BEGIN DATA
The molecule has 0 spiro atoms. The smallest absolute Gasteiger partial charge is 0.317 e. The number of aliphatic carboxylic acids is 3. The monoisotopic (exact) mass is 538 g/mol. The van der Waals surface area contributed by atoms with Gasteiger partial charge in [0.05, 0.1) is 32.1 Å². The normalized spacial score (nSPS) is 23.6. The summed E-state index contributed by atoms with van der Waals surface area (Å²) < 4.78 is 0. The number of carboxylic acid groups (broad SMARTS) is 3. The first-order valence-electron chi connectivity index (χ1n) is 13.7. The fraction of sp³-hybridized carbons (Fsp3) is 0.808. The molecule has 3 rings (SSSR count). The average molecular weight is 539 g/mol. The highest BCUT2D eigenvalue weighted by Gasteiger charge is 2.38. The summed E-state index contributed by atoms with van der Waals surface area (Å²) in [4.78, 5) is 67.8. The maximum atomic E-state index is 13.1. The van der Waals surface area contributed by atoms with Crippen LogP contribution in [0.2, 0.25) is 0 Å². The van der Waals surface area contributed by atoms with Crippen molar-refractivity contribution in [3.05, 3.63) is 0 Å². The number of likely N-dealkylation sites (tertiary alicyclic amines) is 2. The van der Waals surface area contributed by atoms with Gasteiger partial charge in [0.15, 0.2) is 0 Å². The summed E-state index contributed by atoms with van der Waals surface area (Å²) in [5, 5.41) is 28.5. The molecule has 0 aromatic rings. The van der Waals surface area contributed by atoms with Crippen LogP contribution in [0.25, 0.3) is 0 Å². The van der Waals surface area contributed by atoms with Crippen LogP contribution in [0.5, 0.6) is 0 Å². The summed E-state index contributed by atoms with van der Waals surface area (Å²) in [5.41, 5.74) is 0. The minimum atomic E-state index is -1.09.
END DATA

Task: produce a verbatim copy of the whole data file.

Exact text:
The molecule has 0 spiro atoms. The smallest absolute Gasteiger partial charge is 0.317 e. The number of aliphatic carboxylic acids is 3. The monoisotopic (exact) mass is 538 g/mol. The van der Waals surface area contributed by atoms with Gasteiger partial charge in [0.05, 0.1) is 32.1 Å². The normalized spacial score (nSPS) is 23.6. The summed E-state index contributed by atoms with van der Waals surface area (Å²) < 4.78 is 0. The number of carboxylic acid groups (broad SMARTS) is 3. The first-order valence-electron chi connectivity index (χ1n) is 13.7. The fraction of sp³-hybridized carbons (Fsp3) is 0.808. The molecule has 3 rings (SSSR count). The average molecular weight is 539 g/mol. The highest BCUT2D eigenvalue weighted by Gasteiger charge is 2.38. The summed E-state index contributed by atoms with van der Waals surface area (Å²) in [4.78, 5) is 67.8. The maximum atomic E-state index is 13.1. The van der Waals surface area contributed by atoms with Crippen LogP contribution in [0.2, 0.25) is 0 Å². The van der Waals surface area contributed by atoms with Crippen molar-refractivity contribution in [3.05, 3.63) is 0 Å². The number of likely N-dealkylation sites (tertiary alicyclic amines) is 2. The van der Waals surface area contributed by atoms with Gasteiger partial charge in [0.15, 0.2) is 0 Å². The summed E-state index contributed by atoms with van der Waals surface area (Å²) in [5, 5.41) is 28.5. The molecule has 0 aromatic rings. The van der Waals surface area contributed by atoms with Crippen LogP contribution in [0.25, 0.3) is 0 Å². The van der Waals surface area contributed by atoms with Crippen LogP contribution in [0.5, 0.6) is 0 Å². The summed E-state index contributed by atoms with van der Waals surface area (Å²) in [5.41, 5.74) is 0. The minimum atomic E-state index is -1.09.